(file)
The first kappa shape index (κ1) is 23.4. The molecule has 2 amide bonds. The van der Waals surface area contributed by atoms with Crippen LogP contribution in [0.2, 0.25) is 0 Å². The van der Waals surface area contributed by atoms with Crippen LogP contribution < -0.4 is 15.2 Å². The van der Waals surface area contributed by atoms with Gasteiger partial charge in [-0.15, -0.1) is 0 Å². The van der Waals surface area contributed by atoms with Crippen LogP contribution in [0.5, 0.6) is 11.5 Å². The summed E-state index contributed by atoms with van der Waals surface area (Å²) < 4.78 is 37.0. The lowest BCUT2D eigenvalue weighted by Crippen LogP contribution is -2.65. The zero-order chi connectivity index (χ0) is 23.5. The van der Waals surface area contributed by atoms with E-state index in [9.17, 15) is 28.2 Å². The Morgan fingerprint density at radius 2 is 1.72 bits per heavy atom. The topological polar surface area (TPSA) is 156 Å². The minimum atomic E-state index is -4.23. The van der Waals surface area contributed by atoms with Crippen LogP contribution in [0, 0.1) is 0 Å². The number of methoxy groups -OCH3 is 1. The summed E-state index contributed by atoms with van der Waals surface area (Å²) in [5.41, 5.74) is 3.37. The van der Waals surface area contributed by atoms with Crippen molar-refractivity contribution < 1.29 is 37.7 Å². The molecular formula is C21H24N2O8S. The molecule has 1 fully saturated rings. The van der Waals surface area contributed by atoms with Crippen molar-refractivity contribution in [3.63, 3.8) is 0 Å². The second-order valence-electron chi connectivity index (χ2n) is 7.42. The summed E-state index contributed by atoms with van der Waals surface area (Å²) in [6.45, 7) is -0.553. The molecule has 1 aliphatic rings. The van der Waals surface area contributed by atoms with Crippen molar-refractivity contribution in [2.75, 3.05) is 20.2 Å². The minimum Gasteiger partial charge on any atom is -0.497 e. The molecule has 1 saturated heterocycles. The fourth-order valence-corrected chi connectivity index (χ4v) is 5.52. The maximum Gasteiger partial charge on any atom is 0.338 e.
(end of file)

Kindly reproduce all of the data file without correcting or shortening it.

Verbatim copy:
The first kappa shape index (κ1) is 23.4. The molecule has 2 amide bonds. The van der Waals surface area contributed by atoms with Crippen LogP contribution in [0.2, 0.25) is 0 Å². The van der Waals surface area contributed by atoms with Crippen LogP contribution < -0.4 is 15.2 Å². The van der Waals surface area contributed by atoms with Gasteiger partial charge in [-0.15, -0.1) is 0 Å². The van der Waals surface area contributed by atoms with Crippen LogP contribution in [0.5, 0.6) is 11.5 Å². The summed E-state index contributed by atoms with van der Waals surface area (Å²) < 4.78 is 37.0. The lowest BCUT2D eigenvalue weighted by Crippen LogP contribution is -2.65. The zero-order chi connectivity index (χ0) is 23.5. The van der Waals surface area contributed by atoms with E-state index in [9.17, 15) is 28.2 Å². The Morgan fingerprint density at radius 2 is 1.72 bits per heavy atom. The topological polar surface area (TPSA) is 156 Å². The minimum atomic E-state index is -4.23. The van der Waals surface area contributed by atoms with Crippen LogP contribution in [0, 0.1) is 0 Å². The number of methoxy groups -OCH3 is 1. The summed E-state index contributed by atoms with van der Waals surface area (Å²) in [5.41, 5.74) is 3.37. The van der Waals surface area contributed by atoms with Crippen molar-refractivity contribution < 1.29 is 37.7 Å². The molecular formula is C21H24N2O8S. The molecule has 1 fully saturated rings. The van der Waals surface area contributed by atoms with Crippen molar-refractivity contribution in [3.63, 3.8) is 0 Å². The second-order valence-electron chi connectivity index (χ2n) is 7.42. The summed E-state index contributed by atoms with van der Waals surface area (Å²) in [6.45, 7) is -0.553. The molecule has 1 aliphatic rings. The van der Waals surface area contributed by atoms with Crippen molar-refractivity contribution in [2.75, 3.05) is 20.2 Å². The minimum Gasteiger partial charge on any atom is -0.497 e. The molecule has 1 saturated heterocycles. The fourth-order valence-corrected chi connectivity index (χ4v) is 5.52. The maximum Gasteiger partial charge on any atom is 0.338 e.